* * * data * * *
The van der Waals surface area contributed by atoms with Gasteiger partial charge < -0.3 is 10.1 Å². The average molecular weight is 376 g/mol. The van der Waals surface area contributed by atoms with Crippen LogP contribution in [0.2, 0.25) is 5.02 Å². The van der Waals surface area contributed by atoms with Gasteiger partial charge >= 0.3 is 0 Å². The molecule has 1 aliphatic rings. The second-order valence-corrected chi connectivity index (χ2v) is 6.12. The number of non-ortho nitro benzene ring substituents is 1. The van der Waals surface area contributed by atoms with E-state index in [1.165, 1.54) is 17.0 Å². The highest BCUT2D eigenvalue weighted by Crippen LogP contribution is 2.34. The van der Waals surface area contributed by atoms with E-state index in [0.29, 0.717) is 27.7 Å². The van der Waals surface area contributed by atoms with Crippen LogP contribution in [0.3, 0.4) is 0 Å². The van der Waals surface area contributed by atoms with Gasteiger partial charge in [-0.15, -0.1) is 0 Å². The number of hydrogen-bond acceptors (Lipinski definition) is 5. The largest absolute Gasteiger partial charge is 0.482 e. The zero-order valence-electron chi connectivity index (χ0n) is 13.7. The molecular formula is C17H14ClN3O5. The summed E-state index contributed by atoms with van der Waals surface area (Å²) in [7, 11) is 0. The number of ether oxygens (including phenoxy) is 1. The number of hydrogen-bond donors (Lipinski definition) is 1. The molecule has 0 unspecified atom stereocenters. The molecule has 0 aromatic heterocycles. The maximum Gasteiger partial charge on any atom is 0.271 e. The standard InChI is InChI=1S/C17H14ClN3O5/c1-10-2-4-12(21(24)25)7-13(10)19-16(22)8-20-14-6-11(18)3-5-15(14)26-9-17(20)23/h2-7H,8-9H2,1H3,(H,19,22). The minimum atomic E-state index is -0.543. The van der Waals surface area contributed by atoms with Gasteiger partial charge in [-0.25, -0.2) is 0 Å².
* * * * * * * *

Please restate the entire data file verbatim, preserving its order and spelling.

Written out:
The van der Waals surface area contributed by atoms with Gasteiger partial charge < -0.3 is 10.1 Å². The average molecular weight is 376 g/mol. The van der Waals surface area contributed by atoms with Crippen LogP contribution in [0.2, 0.25) is 5.02 Å². The van der Waals surface area contributed by atoms with Gasteiger partial charge >= 0.3 is 0 Å². The molecule has 1 aliphatic rings. The second-order valence-corrected chi connectivity index (χ2v) is 6.12. The number of non-ortho nitro benzene ring substituents is 1. The van der Waals surface area contributed by atoms with E-state index in [1.165, 1.54) is 17.0 Å². The highest BCUT2D eigenvalue weighted by Crippen LogP contribution is 2.34. The van der Waals surface area contributed by atoms with E-state index in [0.29, 0.717) is 27.7 Å². The van der Waals surface area contributed by atoms with Crippen LogP contribution in [0.3, 0.4) is 0 Å². The van der Waals surface area contributed by atoms with Gasteiger partial charge in [-0.15, -0.1) is 0 Å². The number of hydrogen-bond acceptors (Lipinski definition) is 5. The largest absolute Gasteiger partial charge is 0.482 e. The zero-order valence-electron chi connectivity index (χ0n) is 13.7. The molecular formula is C17H14ClN3O5. The summed E-state index contributed by atoms with van der Waals surface area (Å²) in [7, 11) is 0. The number of ether oxygens (including phenoxy) is 1. The number of hydrogen-bond donors (Lipinski definition) is 1. The molecule has 0 unspecified atom stereocenters. The molecule has 0 aromatic heterocycles. The maximum Gasteiger partial charge on any atom is 0.271 e. The standard InChI is InChI=1S/C17H14ClN3O5/c1-10-2-4-12(21(24)25)7-13(10)19-16(22)8-20-14-6-11(18)3-5-15(14)26-9-17(20)23/h2-7H,8-9H2,1H3,(H,19,22). The minimum atomic E-state index is -0.543. The van der Waals surface area contributed by atoms with Gasteiger partial charge in [-0.25, -0.2) is 0 Å².